Take your passion to center stage
Published: October 30, 2007
|With a little work, you can make your voice heard.|
Most of us have a cause or topic that draws our interest more than others. Mainstream media often picks up on this human trait by featuring stories and content that tap into our passions. Consider the amount of ink and space devoted to stories about dog-fighting, cancer survivors, child-rearing and politics. You don't have to be an expert to be an advocate and set up a Web site. But if you hope to attract readers, you must know where to find content from experts, and you must know your topic well enough to stay on top of developments. You also must be passionate enough that you are willing to devote time each day to providing your readers with new, interesting content.
The blog format is probably the most user-friendly and least time-consuming method for setting up a site. Blogs enable daily posting and require very little technical know-how. I must point out, however, that some blog formats don't allow a lot of creative manipulation when it comes to layout. For full creative license, a Web site is best. Make a decision based on your available time and technical skills.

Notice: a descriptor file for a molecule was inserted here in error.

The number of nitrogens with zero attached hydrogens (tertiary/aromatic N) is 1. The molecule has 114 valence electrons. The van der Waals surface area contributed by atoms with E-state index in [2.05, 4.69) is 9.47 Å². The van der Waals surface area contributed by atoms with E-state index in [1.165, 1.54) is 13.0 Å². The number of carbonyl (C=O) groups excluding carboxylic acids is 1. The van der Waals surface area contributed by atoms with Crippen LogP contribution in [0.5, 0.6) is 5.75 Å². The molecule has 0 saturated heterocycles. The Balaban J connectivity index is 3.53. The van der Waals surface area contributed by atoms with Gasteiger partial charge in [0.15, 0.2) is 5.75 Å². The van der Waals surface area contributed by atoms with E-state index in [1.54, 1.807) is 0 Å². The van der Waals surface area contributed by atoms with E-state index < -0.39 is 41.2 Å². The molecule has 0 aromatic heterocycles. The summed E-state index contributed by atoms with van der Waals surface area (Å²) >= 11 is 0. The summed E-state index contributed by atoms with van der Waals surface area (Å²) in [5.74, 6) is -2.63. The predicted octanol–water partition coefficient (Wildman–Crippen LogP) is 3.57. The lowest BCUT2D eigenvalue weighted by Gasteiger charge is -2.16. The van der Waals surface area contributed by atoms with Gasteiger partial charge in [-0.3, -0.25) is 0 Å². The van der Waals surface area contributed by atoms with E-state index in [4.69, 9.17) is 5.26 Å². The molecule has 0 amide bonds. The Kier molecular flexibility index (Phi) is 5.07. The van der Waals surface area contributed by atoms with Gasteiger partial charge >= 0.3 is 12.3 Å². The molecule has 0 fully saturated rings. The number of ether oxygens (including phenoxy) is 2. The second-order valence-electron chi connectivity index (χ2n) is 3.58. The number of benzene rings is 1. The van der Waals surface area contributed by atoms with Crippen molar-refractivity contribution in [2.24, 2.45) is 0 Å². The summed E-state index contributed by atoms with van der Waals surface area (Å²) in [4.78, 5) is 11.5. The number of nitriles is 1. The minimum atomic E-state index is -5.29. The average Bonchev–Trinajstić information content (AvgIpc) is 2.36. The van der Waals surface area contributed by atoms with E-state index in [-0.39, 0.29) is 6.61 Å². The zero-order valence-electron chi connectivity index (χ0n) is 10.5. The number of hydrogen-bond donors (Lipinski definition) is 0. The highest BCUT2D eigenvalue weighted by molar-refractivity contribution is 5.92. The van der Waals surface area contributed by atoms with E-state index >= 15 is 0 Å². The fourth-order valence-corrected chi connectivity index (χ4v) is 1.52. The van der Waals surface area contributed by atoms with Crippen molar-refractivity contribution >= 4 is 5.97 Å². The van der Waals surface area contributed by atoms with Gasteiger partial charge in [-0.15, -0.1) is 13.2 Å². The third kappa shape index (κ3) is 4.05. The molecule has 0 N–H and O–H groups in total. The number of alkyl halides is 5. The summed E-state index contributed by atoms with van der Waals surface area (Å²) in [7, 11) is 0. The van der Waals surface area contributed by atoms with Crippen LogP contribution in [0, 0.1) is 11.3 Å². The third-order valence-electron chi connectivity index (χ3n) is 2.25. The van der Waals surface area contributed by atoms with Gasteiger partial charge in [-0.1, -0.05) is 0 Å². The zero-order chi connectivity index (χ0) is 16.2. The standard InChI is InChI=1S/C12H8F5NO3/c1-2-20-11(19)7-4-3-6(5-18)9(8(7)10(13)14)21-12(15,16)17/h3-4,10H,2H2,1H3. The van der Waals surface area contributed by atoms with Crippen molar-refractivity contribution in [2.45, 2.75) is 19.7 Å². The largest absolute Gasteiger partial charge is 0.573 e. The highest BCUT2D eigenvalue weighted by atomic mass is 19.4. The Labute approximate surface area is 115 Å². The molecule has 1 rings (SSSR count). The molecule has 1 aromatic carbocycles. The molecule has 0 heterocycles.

When I began my blog Covering Florida, I intentionally focused on topics relevant to the Sunshine State. I soon found, however, that many national topics could be angled specifically to Florida. For instance, the national recall of a product such as peanut butter is automatically of interest to my readers, as are health-care topics. I wanted to go beyond the hard news aspect of stories, though. I aimed for what some editors call a "Day 2" story.
After learning that a child died in Central Florida from a fatal disease called Primary Amoebic Meningoencephalitis--caused by an amoeba that thrives in bodies of water when the temperature exceeds 80 degrees--I wanted to provide in-depth information, not just for consumers but also for health-care practitioners and other journalists. I discovered that this was a hard-to-diagnose illness with no broad clinical studies and little information about treatment. Scant records on fatalities existed. Furthermore, the illness isn't reportable to most health agencies. I spent several days following this subject, compiling a number of resource-rich links culled from sites around the globe. I also corresponded with several readers who had lost a loved one because of this illness. Of course, my readership increased, but the nicest moments came when readers and one health-care official thanked me by e-mail.
In writing my blog, I've come to realize the irony in my putting time into work that pays modestly compared to my freelance work. I have also sold articles and interested editors in my writing by way of my blog. In a nutshell, I advocate for the public interest of readers in my state by providing useful and entertaining information.